“It was a destroyer escort,” Loggins recalled. “We’d pull up in front of an aircraft carrier when there was a missile. It’s better to lose 350 people (on the escort) than 2,500 (on the aircraft carrier). Our job was to come in front of it and absorb the torpedo.”
Loggins said he asked for a transfer once he found out what his assignment was. He said he was then assigned to a guided missile cruiser.
“I went straight from the skillet to the fire,” he said.
After coming home from the Navy after the war, he served six years as a combat medic with the National Guard.
“I was always into medicine because my mother was a nurse, so I knew medicine,” he said. “It was fascinating to me. We were doing field training exercises, and they asked me if I wanted to be a combat medic. If your guts are hanging out, I get them, stuff them in there, tape them up, hook up an IV until they can come get you and take you to triage.”
He later joined the Army Reserve. He recalled a short stint, serving in Desert Storm with the 827th Supply Company.
He served as a chaplain and a mess cook until 1999.
Loggins recalled growing up in a musical family. He said his mother used to sing with rock pioneer Bo Diddley in the 1960s.
He found an outlet for his singing while attending Connors State College in the late 1970s. He said he started Connors as a speech and drama major.
“I joined New Horizons, a band that was used for promotional purposes,” Loggins said, recalling that he was chosen as a lead singer after auditioning. He recalled singing some blues songs, some religious songs, some songs that were in the Top 40 at the time.
“We’d play at the Sheraton Skyline East, on the Betty Boyd Show (a popular Tulsa TV show at the time), the March of Dimes Telethon,” he recalled.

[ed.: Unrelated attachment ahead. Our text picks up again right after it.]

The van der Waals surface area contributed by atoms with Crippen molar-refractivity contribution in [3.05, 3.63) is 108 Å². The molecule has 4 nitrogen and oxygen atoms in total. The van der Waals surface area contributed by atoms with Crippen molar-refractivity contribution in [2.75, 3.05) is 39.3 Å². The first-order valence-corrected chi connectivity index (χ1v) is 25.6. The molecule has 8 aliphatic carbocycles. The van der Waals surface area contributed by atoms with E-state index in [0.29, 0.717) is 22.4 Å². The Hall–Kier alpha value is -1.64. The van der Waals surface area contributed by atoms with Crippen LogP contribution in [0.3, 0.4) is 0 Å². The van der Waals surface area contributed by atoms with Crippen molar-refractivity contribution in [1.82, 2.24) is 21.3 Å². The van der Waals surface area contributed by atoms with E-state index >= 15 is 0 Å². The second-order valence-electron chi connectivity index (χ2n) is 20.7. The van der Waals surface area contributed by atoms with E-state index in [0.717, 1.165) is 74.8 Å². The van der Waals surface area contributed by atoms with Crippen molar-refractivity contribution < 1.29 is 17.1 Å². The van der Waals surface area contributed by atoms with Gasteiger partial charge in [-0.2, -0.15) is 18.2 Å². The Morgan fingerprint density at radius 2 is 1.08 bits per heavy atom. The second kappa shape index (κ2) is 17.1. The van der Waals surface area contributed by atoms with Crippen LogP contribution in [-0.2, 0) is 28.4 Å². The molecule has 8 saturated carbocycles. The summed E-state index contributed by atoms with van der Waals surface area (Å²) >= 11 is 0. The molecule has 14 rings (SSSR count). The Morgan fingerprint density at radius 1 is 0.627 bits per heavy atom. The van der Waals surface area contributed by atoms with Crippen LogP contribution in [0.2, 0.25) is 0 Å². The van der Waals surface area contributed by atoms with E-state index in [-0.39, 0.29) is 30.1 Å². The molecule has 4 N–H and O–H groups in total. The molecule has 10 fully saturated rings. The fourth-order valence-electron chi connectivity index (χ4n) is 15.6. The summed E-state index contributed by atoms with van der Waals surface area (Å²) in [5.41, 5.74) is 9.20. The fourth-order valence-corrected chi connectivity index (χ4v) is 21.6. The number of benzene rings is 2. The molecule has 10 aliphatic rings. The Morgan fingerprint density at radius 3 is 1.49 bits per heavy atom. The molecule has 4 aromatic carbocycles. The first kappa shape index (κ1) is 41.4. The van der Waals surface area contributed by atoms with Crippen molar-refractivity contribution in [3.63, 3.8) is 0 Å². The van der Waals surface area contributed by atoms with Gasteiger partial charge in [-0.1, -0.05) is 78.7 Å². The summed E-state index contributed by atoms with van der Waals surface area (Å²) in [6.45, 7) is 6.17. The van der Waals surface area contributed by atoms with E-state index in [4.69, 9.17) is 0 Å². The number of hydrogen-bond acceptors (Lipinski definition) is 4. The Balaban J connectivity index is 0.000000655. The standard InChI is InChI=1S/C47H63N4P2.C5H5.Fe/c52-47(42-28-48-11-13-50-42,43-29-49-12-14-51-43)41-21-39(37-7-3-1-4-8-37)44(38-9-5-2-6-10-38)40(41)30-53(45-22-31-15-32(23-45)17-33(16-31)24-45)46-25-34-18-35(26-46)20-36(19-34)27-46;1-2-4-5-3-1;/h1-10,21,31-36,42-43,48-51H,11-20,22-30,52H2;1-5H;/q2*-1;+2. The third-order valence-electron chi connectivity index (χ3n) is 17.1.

The band also opened for B.J. Thomas when the “Raindrops Keep Fallin’ on My Head” singer performed at the Muskogee Civic Center.
Loggins now enjoys singing blues music at karaoke and gospel music at church. He can break out into either type of song at a moment’s notice.
He said he sees no difference between blues and gospel.
“You’ve got to feel it,” he said. “In gospel, you’ve got to feel the spirit in the music. In blues, you’ve got to visualize what you sing. You’ve got to be in the moment.”
HOW DID YOU BECOME AN OKIE FROM MUSKOGEE?
“I was born and raised at 606 S. Sixth St., right in front of People’s Funeral Home. Now, it’s Biglow Funeral Home.
“Most of my family brought me back. I’m the oldest child in the family.”
WHAT DO YOU LIKE BEST ABOUT MUSKOGEE?
“I love Muskogee because of the people and my friends. There is still prejudice in Muskogee. But people are just friendly. They stop and help people.”
WHAT WOULD MAKE MUSKOGEE A BETTER PLACE TO LIVE?
“If someone would invest in some black clubs. What we need is someone to step up and put up some nice bistros and lounges in Muskogee. We need more things for kids to do, things for ages 16 to 19. We need to bring in more restaurants and businesses, such as Carl’s Jr. What I really think we need is to have a program to get young men to be deacons. Make this a better place.”
WHAT DO YOU DO FOR A LIVING IN MUSKOGEE?
“Co-pastor at Little Rose Baptist Church.”
WHAT DO YOU DO IN YOUR SPARE TIME?
“I like to fish. I like to bowl. Have friends over. We play dominoes, cards.”
WHAT OKIE FROM MUSKOGEE DO YOU ADMIRE?
“My mother and father. I watched them suffer to raise kids. I saw Mother walk to work from Third Street clear to 32nd Street. When she got back from work, she cooked. She would not eat until the kids were fed. I watched my father walk to work. There is my grandmother Elizabeth Perkins, who helped raise me when Mother was dredging up a living.”
WHAT IS THE MOST MEMORABLE THING TO HAPPEN TO YOU IN MUSKOGEE?
“When I was a black student. I became co-captain of the football team at West Junior High. I got to walk a white girl to the prom. I remember being called a n----- when I started at West Junior High.
“My next most memorable thing was when I was called to the ministry. Seeing my mother’s face.”
HOW WOULD YOU SUM UP MUSKOGEE IN 25 WORDS OR LESS?
“I love Muskogee. But there’s no place for folks like us to have a good time.”